Underwater volcanoes are difficult to monitor. Tonga eruption shows why

Author

Lise Retailleau

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Temblor

Tonga’s underwater eruption hints at need for more seismic stations near such active, submarine volcanoes located near populated parts of the Pacific.

One of the largest explosive volcanic eruptions in recent decades occurred on January 15, 2022, at Hunga Tonga–Hunga Haʻapai volcano in the Pacific Ocean, in the Kingdom of Tonga. It generated worldwide interest and concern because of the profusion of ash that exploded into the atmosphere, and the accompanying shock wave, tsunamis and isolation of the people of Tonga as their communications systems were cut and ash hampered rescue and first aid efforts. In the aftermath, scientists must consider what happened, what can be learned and how the island kingdom can prepare for future eruptions.

Two islands become one…

Hunga Tonga–Hunga Haʻapai is a mostly submarine volcano in the South Pacific Ocean located about 65 kilometers (40 miles) north of Tongatapu, Tonga’s main island. Tonga’s islands form part of the Tonga-Kermadec arc, which sits above a subduction zone where the Pacific plate rapidly plunges under the Indo-Australian plate at a rate of around 20 centimeters (0.8 inches) per year. This subduction generates numerous earthquakes, with each year bringing more than ten magnitude-6 and a few magnitude-7 events. A magnitude-8 earthquake typically strikes every few years, according to the U.S. Geological Survey earthquake browser.

The subduction of the Pacific plate beneath the Indo-Australian plate also results in the hundreds of volcanic islands and tens of submarine volcanoes that trace a line along the subduction zone, atop the Indo-Australian plate. Several of these volcanoes belong to the Kingdom of Tonga. Multiple oceanographic cruises have set sail to better understand the volcanic activity in the area, such as a cruise in 2009 that explored the submarine West Mata volcanic eruption, near Samoa.

Hunga Tonga–Hunga Haʻapai’s formidable base at the bottom of the ocean is more than 20 kilometers (12 miles) in diameter. The volcano sees regular eruptions, notably in 2009 and between November 2014 and January 2015. In both cases, eruptions occurred on the sides of the main caldera — the central crater formed by a prior eruption that caused the volcano’s mouth to collapse. Prior to 2015, two preexisting islands, Hunga Tonga and Hunga Ha’apai, poked above sea level, with the submarine summit caldera about five kilometers (three miles) in diameter sitting between the two. The two islets were joined into a single island during the 2015 eruption, becoming Hunga Tonga-Hunga Ha’apai.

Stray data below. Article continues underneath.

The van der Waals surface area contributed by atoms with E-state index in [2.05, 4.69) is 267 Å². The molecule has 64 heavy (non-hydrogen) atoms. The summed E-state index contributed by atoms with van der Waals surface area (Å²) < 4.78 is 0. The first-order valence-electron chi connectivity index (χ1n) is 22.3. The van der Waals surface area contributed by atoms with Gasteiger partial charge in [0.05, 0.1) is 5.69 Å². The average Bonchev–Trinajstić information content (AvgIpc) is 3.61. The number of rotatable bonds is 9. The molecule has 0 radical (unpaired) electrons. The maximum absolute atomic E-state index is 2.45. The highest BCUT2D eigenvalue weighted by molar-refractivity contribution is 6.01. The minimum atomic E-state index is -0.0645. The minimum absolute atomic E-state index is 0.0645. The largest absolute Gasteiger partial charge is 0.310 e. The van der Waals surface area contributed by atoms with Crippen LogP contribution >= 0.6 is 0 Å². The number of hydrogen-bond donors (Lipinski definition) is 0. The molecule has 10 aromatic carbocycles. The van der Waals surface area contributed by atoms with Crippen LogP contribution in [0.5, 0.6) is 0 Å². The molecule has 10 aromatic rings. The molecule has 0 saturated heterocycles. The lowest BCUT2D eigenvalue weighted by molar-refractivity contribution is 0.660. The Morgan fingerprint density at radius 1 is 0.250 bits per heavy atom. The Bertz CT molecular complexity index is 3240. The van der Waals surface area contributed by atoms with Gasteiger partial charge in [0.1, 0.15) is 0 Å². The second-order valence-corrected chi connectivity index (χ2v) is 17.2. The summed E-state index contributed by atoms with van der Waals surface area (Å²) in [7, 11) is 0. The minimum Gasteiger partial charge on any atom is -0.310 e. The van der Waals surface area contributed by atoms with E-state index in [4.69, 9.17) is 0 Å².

The volcano produces large explosions in which quickly erupting, gas-rich magma interacts with cold water, causing it to be torn into pieces of molten rock. The volcano’s 2009 and 2014-2015 eruptions both behaved this way, explosively emitting ash and volcanic fragments.

…and then became two again

On December 20, 2021, the volcano awoke, followed by another strong explosion on January 13, 2022. In both cases, eruptions produced ash and gas plumes with heights of between 15 and 20 kilometers (between nine and 12 miles). The eruption that began shortly after 5 pm local time on January 15, 2022, shot a plume of ash more than 35 kilometers (22 miles) into the air, sending a shock wave around the world — several times. Its sound was heard clearly in Fiji and New Zealand. Alaskans 9,000 kilometers (5,600 miles) away heard the boom, which rivaled that produced by the Krakatoa eruption of 1883.

The ash plume generated by the eruption covered the surrounding islands, depositing a few centimeters of ash on Tongatapu. The island’s residents were cut off from international and domestic communication when undersea telecommunication cables were severed. Repairs were not finished until late February. First aid flights could land no sooner than five days after the eruption.

The eruption generated many different types of waves, aside from the shock wave. Ground motion sensors picked up seismic waves produced by both the shock wave and the explosion of the volcano. The shock waves, which induce pressure changes in the atmosphere, were also recorded by barometers. Acoustic signals linked to the explosion propagated through the ocean and were recorded by hydrophones — underwater devices that record the sounds of the oceans. Infrasound waves — low frequency sound waves that humans cannot hear — were also recorded around the Pacific. Of course, the eruption also created a tsunami, which traveled not only around the Pacific ocean, but also to oceans around the world. Instruments around the world also detected a meteotsunami caused by the interaction between the shock wave and the ocean.